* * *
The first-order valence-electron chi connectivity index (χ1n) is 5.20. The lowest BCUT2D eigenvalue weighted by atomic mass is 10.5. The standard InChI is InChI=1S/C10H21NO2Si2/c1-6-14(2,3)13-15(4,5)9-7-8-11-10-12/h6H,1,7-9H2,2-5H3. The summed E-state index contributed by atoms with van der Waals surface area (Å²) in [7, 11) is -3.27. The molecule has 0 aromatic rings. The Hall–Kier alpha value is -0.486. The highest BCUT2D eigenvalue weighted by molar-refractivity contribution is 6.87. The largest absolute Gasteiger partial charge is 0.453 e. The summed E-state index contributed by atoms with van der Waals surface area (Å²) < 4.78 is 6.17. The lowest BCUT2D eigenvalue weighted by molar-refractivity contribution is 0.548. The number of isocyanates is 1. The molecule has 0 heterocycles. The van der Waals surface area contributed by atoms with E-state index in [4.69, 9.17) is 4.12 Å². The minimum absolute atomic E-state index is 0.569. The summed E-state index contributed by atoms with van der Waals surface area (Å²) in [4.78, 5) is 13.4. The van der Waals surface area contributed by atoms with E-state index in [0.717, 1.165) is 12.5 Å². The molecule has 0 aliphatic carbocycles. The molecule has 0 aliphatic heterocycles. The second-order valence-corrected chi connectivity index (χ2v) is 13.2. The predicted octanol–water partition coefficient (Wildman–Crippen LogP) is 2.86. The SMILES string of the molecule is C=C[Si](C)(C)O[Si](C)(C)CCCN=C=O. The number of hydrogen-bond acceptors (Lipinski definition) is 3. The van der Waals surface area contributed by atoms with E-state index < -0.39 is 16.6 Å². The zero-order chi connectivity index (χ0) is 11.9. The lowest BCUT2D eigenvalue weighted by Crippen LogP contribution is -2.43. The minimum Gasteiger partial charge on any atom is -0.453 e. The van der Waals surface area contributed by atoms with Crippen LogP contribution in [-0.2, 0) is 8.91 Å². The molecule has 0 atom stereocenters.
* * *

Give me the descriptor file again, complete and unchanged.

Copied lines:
The first-order valence-electron chi connectivity index (χ1n) is 5.20. The lowest BCUT2D eigenvalue weighted by atomic mass is 10.5. The standard InChI is InChI=1S/C10H21NO2Si2/c1-6-14(2,3)13-15(4,5)9-7-8-11-10-12/h6H,1,7-9H2,2-5H3. The summed E-state index contributed by atoms with van der Waals surface area (Å²) in [7, 11) is -3.27. The molecule has 0 aromatic rings. The Hall–Kier alpha value is -0.486. The highest BCUT2D eigenvalue weighted by molar-refractivity contribution is 6.87. The largest absolute Gasteiger partial charge is 0.453 e. The summed E-state index contributed by atoms with van der Waals surface area (Å²) < 4.78 is 6.17. The lowest BCUT2D eigenvalue weighted by molar-refractivity contribution is 0.548. The number of isocyanates is 1. The molecule has 0 heterocycles. The van der Waals surface area contributed by atoms with E-state index in [4.69, 9.17) is 4.12 Å². The minimum absolute atomic E-state index is 0.569. The summed E-state index contributed by atoms with van der Waals surface area (Å²) in [4.78, 5) is 13.4. The van der Waals surface area contributed by atoms with E-state index in [0.717, 1.165) is 12.5 Å². The molecule has 0 aliphatic carbocycles. The molecule has 0 aliphatic heterocycles. The second-order valence-corrected chi connectivity index (χ2v) is 13.2. The predicted octanol–water partition coefficient (Wildman–Crippen LogP) is 2.86. The SMILES string of the molecule is C=C[Si](C)(C)O[Si](C)(C)CCCN=C=O. The number of hydrogen-bond acceptors (Lipinski definition) is 3. The van der Waals surface area contributed by atoms with E-state index < -0.39 is 16.6 Å². The zero-order chi connectivity index (χ0) is 11.9. The lowest BCUT2D eigenvalue weighted by Crippen LogP contribution is -2.43. The minimum Gasteiger partial charge on any atom is -0.453 e. The van der Waals surface area contributed by atoms with Crippen LogP contribution in [-0.2, 0) is 8.91 Å². The molecule has 0 atom stereocenters.